Now, let’s understand the position in different countries with respect to doctrines adopted by the courts in deciding originality of the work.


University of London Press v. University Tutorial Press[5] is a very important case where the test of “originality” was explained by the Chancery Division of England which is also commonly cited as an archetypal “sweat of the brow”. The Facts of the case follows-

A resolution by the University of London stated that the copyright of all the examination papers set by the examiners employed by the University vested with the University. Examiners were appointed for the purpose of setting the examination papers for matriculation examinations. They were free, subject to a syllabus and having regard to the knowledge expected from students, to choose their own questions. The University entered into an agreement with the University of London Press Limited to assign the copyright and all rights to publish the matriculation examination papers to the later for a consideration. Later, the University Tutorial Press Limited issued a publication which included sixteen out of forty-two matriculation papers. The papers were not copied from the publication of the University of London Press Limited, but were taken from copies of the examination papers supplied by students. In addition to the question papers, the publication also contained answers to the questions in some of the papers and also made some criticism on the way the papers were set. The plaintiff, University of London Press, sued University Tutorial Press for infringement of copyright.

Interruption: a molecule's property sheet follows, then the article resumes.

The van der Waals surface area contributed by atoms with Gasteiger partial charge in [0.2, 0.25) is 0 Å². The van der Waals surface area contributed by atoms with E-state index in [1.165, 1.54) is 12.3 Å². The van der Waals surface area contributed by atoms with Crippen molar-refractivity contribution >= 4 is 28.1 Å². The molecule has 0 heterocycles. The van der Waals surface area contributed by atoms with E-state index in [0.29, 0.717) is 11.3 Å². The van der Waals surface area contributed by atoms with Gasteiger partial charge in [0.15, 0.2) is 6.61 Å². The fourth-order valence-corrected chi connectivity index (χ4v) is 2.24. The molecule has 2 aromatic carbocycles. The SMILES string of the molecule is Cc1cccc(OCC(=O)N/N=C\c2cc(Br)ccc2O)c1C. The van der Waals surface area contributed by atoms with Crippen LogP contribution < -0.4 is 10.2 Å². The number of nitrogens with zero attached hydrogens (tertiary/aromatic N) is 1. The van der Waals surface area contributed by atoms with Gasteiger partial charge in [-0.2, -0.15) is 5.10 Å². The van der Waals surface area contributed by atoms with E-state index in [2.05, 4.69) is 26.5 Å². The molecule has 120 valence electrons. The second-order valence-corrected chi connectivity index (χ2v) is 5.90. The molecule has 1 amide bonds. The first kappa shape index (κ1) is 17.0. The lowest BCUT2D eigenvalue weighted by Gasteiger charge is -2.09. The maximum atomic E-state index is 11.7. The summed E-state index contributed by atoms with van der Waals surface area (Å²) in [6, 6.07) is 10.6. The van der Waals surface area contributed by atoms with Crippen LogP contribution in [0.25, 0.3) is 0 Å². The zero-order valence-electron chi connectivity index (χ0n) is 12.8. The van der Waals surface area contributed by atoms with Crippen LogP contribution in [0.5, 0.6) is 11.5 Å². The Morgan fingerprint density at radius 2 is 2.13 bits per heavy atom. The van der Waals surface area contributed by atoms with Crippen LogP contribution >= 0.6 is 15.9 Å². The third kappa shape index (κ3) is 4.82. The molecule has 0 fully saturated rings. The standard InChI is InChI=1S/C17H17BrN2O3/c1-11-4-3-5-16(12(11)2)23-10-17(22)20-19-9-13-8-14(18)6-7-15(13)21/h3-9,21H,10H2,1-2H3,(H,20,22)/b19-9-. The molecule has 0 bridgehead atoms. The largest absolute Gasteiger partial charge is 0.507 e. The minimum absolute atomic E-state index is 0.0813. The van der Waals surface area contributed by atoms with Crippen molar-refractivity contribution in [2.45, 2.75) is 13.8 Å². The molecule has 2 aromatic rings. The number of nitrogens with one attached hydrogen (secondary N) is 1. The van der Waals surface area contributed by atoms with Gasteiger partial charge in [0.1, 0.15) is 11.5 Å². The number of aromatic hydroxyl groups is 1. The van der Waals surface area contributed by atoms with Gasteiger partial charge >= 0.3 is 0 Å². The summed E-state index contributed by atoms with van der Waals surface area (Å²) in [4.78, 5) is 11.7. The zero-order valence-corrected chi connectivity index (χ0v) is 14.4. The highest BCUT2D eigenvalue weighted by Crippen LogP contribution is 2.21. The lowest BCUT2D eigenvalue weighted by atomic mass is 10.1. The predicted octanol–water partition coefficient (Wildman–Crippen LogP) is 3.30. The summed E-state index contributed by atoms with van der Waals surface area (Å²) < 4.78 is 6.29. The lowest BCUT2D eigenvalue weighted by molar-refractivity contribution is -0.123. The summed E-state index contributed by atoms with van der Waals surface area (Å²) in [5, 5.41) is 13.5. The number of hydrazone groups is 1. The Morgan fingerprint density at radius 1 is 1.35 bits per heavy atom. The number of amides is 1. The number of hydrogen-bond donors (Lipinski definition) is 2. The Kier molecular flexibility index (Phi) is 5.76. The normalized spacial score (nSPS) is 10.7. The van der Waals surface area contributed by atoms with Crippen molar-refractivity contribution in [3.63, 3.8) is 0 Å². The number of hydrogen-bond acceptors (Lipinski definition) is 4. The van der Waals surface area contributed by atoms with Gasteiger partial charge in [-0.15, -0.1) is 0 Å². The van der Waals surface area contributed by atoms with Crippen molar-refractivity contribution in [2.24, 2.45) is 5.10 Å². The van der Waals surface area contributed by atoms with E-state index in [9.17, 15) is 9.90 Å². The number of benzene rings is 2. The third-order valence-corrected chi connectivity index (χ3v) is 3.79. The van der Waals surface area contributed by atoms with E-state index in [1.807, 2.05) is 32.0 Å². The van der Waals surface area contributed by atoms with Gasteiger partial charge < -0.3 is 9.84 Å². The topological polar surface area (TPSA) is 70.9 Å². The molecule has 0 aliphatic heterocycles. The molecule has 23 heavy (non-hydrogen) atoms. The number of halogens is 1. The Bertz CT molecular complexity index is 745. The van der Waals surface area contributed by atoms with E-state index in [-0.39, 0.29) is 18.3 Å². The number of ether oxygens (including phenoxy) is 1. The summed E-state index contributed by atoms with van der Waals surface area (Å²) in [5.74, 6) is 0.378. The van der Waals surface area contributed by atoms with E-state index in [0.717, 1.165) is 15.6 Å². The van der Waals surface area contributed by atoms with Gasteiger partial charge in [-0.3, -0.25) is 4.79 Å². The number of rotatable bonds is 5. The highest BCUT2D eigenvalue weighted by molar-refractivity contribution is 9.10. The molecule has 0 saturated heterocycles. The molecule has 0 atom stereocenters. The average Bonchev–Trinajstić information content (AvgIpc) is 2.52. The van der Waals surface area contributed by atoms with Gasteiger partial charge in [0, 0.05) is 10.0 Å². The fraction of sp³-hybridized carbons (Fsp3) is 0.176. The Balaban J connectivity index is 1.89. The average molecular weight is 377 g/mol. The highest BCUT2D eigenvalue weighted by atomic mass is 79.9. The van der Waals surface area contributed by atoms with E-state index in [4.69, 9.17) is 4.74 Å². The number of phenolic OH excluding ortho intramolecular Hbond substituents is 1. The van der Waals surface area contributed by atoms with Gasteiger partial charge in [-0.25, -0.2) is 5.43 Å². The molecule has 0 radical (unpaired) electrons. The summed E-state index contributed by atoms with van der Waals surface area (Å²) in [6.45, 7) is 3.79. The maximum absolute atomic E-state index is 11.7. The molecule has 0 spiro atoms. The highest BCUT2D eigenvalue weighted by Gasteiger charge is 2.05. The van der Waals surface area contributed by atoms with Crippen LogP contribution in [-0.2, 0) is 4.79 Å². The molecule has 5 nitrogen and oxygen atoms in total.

The plaintiff contended that the term  “literary work” as used in the Act has a very broad meaning covering work which are expressed in print or writing, irrespective of whether the quality or style is high and includes maps, charts, plans, tables, and compilations. Therefore the examination papers will also fall under the category of “literary work”. The defendant contended that questions were of common type and were not unique or distinct enough to claim copyright.

The Court held that the Copyright Act does not require that expression be in an original or novel form. It does, however, require that the work not be copied from another work. It must originate from the author. The question papers are original within the meaning of copyright laws as they were originated from the authors . The court held that merely because similar questions have been asked by other examiners, the plaintiff shall not be denied copyright.

This doctrine “sweat of the brow” was used in Walter v. Lane[6] and later in the case of Ladbroke (Football) Ltd. v. William Hill (Football) Ltd[7] where the Court said that it is immaterial whether work is wise or foolish, accurate or inaccurate, or whether it has or does not any literary merit. The case reiterated the requirement of ‘labour, skill and judgement’ and the requirement of originality is limited to the extent that the work originated from the author.[8] This doctrine is also followed in various other jurisdictions including Canada, Australia and India.